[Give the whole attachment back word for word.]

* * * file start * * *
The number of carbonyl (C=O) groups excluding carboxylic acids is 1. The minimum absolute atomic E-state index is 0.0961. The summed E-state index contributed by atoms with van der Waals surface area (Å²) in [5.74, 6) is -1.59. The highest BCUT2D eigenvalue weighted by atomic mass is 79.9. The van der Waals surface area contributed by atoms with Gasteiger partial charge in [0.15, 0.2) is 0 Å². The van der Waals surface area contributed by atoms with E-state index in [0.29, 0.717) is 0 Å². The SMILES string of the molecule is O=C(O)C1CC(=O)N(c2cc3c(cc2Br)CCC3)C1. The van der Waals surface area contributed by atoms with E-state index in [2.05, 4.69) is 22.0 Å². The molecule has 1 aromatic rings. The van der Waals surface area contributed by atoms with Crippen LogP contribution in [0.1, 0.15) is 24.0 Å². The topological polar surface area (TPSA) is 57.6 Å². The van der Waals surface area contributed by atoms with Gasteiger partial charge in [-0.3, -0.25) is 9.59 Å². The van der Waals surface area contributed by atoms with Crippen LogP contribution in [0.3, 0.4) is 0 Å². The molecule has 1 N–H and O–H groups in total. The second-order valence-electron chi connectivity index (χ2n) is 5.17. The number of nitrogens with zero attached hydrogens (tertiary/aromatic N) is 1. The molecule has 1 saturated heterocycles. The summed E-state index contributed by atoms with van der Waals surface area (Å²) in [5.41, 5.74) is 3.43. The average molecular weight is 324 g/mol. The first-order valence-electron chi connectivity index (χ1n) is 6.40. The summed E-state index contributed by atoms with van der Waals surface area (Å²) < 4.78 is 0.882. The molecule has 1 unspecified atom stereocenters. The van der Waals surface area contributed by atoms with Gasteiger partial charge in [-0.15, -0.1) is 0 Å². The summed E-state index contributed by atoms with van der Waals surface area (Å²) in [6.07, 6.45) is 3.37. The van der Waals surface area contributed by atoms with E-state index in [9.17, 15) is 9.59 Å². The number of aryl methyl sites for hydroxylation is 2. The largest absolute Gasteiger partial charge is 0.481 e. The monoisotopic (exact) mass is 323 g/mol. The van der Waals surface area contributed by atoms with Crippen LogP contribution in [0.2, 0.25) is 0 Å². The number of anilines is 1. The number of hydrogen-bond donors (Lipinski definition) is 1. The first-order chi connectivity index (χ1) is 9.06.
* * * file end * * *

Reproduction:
The number of carbonyl (C=O) groups excluding carboxylic acids is 1. The minimum absolute atomic E-state index is 0.0961. The summed E-state index contributed by atoms with van der Waals surface area (Å²) in [5.74, 6) is -1.59. The highest BCUT2D eigenvalue weighted by atomic mass is 79.9. The van der Waals surface area contributed by atoms with Gasteiger partial charge in [0.15, 0.2) is 0 Å². The van der Waals surface area contributed by atoms with E-state index in [0.29, 0.717) is 0 Å². The SMILES string of the molecule is O=C(O)C1CC(=O)N(c2cc3c(cc2Br)CCC3)C1. The van der Waals surface area contributed by atoms with E-state index in [2.05, 4.69) is 22.0 Å². The molecule has 1 aromatic rings. The van der Waals surface area contributed by atoms with Crippen LogP contribution in [0.1, 0.15) is 24.0 Å². The topological polar surface area (TPSA) is 57.6 Å². The van der Waals surface area contributed by atoms with Gasteiger partial charge in [-0.3, -0.25) is 9.59 Å². The van der Waals surface area contributed by atoms with Crippen LogP contribution in [0.3, 0.4) is 0 Å². The molecule has 1 N–H and O–H groups in total. The second-order valence-electron chi connectivity index (χ2n) is 5.17. The number of nitrogens with zero attached hydrogens (tertiary/aromatic N) is 1. The molecule has 1 saturated heterocycles. The summed E-state index contributed by atoms with van der Waals surface area (Å²) in [5.41, 5.74) is 3.43. The average molecular weight is 324 g/mol. The first-order valence-electron chi connectivity index (χ1n) is 6.40. The summed E-state index contributed by atoms with van der Waals surface area (Å²) < 4.78 is 0.882. The molecule has 1 unspecified atom stereocenters. The van der Waals surface area contributed by atoms with Gasteiger partial charge in [-0.15, -0.1) is 0 Å². The summed E-state index contributed by atoms with van der Waals surface area (Å²) in [6.07, 6.45) is 3.37. The van der Waals surface area contributed by atoms with E-state index in [9.17, 15) is 9.59 Å². The number of aryl methyl sites for hydroxylation is 2. The largest absolute Gasteiger partial charge is 0.481 e. The monoisotopic (exact) mass is 323 g/mol. The van der Waals surface area contributed by atoms with Crippen LogP contribution in [0.2, 0.25) is 0 Å². The number of anilines is 1. The number of hydrogen-bond donors (Lipinski definition) is 1. The first-order chi connectivity index (χ1) is 9.06.